Maple Syrup Urine Disease
Maple Syrup Urine Disease (MSUD) is an autosomal recessive metabolic disorder that leads to the accumulation of branched-chain amino acids.
Maple Syrup Urine Disease is caused by a defect in branched-chain ketoacid dehydrogenase, a Vitamin B1 (Thiamine)-dependent enzyme, which leads to the accumulation of the branched-chain amino acids:isoleucine, leucine, and valine.
Infants affected have urine with a distinctive sweet odor that is reminiscent of maple syrup. Accumulation of branched-chain amino acids leads to a number of CNS problems: developmental delay, lethargy, and posturing (decorticate or decerebrate). If untreated, patients usually die in infancy.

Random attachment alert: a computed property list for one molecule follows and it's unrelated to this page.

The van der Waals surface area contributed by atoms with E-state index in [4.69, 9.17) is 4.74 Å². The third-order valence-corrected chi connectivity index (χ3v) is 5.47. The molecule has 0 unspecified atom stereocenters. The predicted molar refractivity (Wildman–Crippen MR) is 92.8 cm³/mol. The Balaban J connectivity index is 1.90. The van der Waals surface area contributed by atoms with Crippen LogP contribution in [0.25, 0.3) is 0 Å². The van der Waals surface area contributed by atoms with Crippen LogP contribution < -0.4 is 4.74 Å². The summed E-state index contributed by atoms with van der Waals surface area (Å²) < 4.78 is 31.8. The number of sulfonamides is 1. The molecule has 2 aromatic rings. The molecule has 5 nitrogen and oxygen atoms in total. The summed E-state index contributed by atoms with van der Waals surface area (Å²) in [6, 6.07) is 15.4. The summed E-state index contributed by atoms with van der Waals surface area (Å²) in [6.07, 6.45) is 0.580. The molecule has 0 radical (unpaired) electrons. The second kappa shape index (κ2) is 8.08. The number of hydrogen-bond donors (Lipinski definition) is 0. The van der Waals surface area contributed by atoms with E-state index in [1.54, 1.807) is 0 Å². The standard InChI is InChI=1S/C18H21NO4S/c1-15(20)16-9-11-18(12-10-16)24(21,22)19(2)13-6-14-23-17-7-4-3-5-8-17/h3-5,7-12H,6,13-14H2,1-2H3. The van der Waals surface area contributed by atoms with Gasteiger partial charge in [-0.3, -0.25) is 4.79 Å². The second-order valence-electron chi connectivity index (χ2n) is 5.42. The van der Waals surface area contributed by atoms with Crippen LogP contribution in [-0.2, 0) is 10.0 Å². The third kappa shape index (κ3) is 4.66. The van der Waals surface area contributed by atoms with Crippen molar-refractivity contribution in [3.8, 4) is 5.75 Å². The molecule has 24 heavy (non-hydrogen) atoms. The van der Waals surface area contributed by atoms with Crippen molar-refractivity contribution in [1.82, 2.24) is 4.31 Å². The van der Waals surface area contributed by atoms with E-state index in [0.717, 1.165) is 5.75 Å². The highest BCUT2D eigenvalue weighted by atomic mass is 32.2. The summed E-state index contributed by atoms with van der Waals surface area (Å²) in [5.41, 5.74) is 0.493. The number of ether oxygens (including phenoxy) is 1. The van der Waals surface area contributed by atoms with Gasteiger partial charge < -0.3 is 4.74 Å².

Since thiamine pyrophosphate (TPP) is a cofactor for branched-chain ketoacid dehydrogenase, some forms of maple syrup urine disease may improve and be treated with thiamine.
Find Maple Syrup Urine Disease and other Metabolic Disorders among Pixorize's visual mnemonics for the USMLE Step 1 and NBME Exams.